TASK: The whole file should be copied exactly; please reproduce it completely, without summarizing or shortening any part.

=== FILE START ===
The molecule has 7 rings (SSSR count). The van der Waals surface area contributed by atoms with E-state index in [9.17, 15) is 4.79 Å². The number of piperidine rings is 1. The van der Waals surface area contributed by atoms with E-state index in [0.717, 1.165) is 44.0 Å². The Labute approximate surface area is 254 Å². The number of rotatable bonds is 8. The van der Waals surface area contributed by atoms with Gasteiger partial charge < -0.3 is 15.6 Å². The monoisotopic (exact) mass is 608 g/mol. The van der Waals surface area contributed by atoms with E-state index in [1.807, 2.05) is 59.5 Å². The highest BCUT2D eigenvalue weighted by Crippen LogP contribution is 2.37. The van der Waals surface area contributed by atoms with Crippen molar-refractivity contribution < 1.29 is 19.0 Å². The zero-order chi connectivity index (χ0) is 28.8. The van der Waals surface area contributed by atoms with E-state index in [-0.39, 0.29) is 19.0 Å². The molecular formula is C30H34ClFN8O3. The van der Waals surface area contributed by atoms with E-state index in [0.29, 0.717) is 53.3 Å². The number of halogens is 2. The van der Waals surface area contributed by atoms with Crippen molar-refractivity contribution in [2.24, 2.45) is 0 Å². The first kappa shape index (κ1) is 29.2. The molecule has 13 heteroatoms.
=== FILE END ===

The molecule has 7 rings (SSSR count). The van der Waals surface area contributed by atoms with E-state index in [9.17, 15) is 4.79 Å². The number of piperidine rings is 1. The van der Waals surface area contributed by atoms with E-state index in [0.717, 1.165) is 44.0 Å². The Labute approximate surface area is 254 Å². The number of rotatable bonds is 8. The van der Waals surface area contributed by atoms with Gasteiger partial charge < -0.3 is 15.6 Å². The monoisotopic (exact) mass is 608 g/mol. The van der Waals surface area contributed by atoms with E-state index in [1.807, 2.05) is 59.5 Å². The highest BCUT2D eigenvalue weighted by Crippen LogP contribution is 2.37. The van der Waals surface area contributed by atoms with Crippen molar-refractivity contribution < 1.29 is 19.0 Å². The zero-order chi connectivity index (χ0) is 28.8. The van der Waals surface area contributed by atoms with E-state index in [-0.39, 0.29) is 19.0 Å². The molecular formula is C30H34ClFN8O3. The van der Waals surface area contributed by atoms with E-state index in [0.29, 0.717) is 53.3 Å². The number of halogens is 2. The van der Waals surface area contributed by atoms with Crippen molar-refractivity contribution in [2.24, 2.45) is 0 Å². The first kappa shape index (κ1) is 29.2. The molecule has 13 heteroatoms.